A few numbers tell the story well. A recent report releases by The Media, Diversity and Social Change Initiative noted that women held only 30.2 percent of all speaking or named character roles in movies from 2007-2014. While recent hits including The Hunger Games, Mad Max, Frozen or Inside Out come to mind as examples of movies with a strong female lead, these skew public perception to thinking that women spend more time on our screens, while the reality is much different. Other numbers paint reinforce this depressing picture: only 1.9% of the movies were directed by women, 73.1% of all speaking roles were white and only 19 total characters were identified as gay. While women continue to represent half of viewership and ticket purchasers as well as half of the population, their representation on screen is tepid at best. For the women that are onscreen, their roles pale in comparison to their male counterparts. The Bechdel test, which evaluates if a work of fiction features two female characters who speak to each other about something other than a man, has proven time and again that even when women are represented in cinema, their representation is either to support a male lead or compete for his attention. Indeed, 30 years after its creation, isn't it time to retire this low bar test, and raise our expectations? Cinema desperately needs stories about the diversity of female lives, with female voices and leads that do not depend on men for their experiences. Insomuch as these movies continue to represent archaic stereotypical stories as representative of modern day gender relations, they also reinforce our beliefs about women's roles that we learn from our everyday experiences. If anything, art and 'the republic of imagination' should seek to step outside of the norm, challenge it, and represent the truth about its subjects.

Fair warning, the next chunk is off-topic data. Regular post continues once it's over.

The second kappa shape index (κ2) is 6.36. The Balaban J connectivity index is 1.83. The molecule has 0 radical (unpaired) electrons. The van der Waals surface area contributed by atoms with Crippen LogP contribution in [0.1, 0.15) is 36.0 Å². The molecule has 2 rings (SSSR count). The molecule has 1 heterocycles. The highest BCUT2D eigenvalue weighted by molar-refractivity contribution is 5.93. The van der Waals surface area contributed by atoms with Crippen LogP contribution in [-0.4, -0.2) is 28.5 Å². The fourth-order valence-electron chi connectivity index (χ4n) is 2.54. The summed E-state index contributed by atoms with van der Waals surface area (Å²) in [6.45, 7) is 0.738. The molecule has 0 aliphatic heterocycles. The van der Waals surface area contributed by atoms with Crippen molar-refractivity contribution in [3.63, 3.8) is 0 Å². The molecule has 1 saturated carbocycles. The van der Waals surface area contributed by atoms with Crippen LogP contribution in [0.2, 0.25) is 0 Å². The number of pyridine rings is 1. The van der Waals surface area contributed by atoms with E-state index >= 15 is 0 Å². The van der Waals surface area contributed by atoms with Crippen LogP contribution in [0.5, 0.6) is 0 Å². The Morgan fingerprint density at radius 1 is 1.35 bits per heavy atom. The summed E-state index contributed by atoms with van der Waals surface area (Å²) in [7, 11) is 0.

The content and perception behind our books is, unfortunately, no better. Literary sexism, present since the dawn of the written word, has become en vogue again, and female authors who speak against it, decried as whiners. Only recently have numbers shown that even though women write nearly half the books published and that many publishers are women (62%, although senior roles are mostly men), pervading sexist perception results in less reviews in esteemed literary journals. Like in science, these reviews count toward obtaining grants, prizes, references and toward future authorship. The Vida Count reported that The NYTimes Book Review, in 2010, reviewed 306 male authored books, and 59 female authored books. Actual reviewer numbers were also heavily imbalanced with 200 male and 39 female reviewers. Due in large part to the publication of these numbers by Vida (which also began a Women of Color count in 2014), The NYTimes Book Review upped its review of female-authored books to 45% in 2014, with a slight increase to 47% in 2014. Peter Stothard of The Times Literary Supplement, with 28% of its reviewed books by female authors, a percentage steadfastly held since 2010, declared without irony that "while women are heavy readers, they are not heavy readers of the kind of fiction to be reviews by the TLS."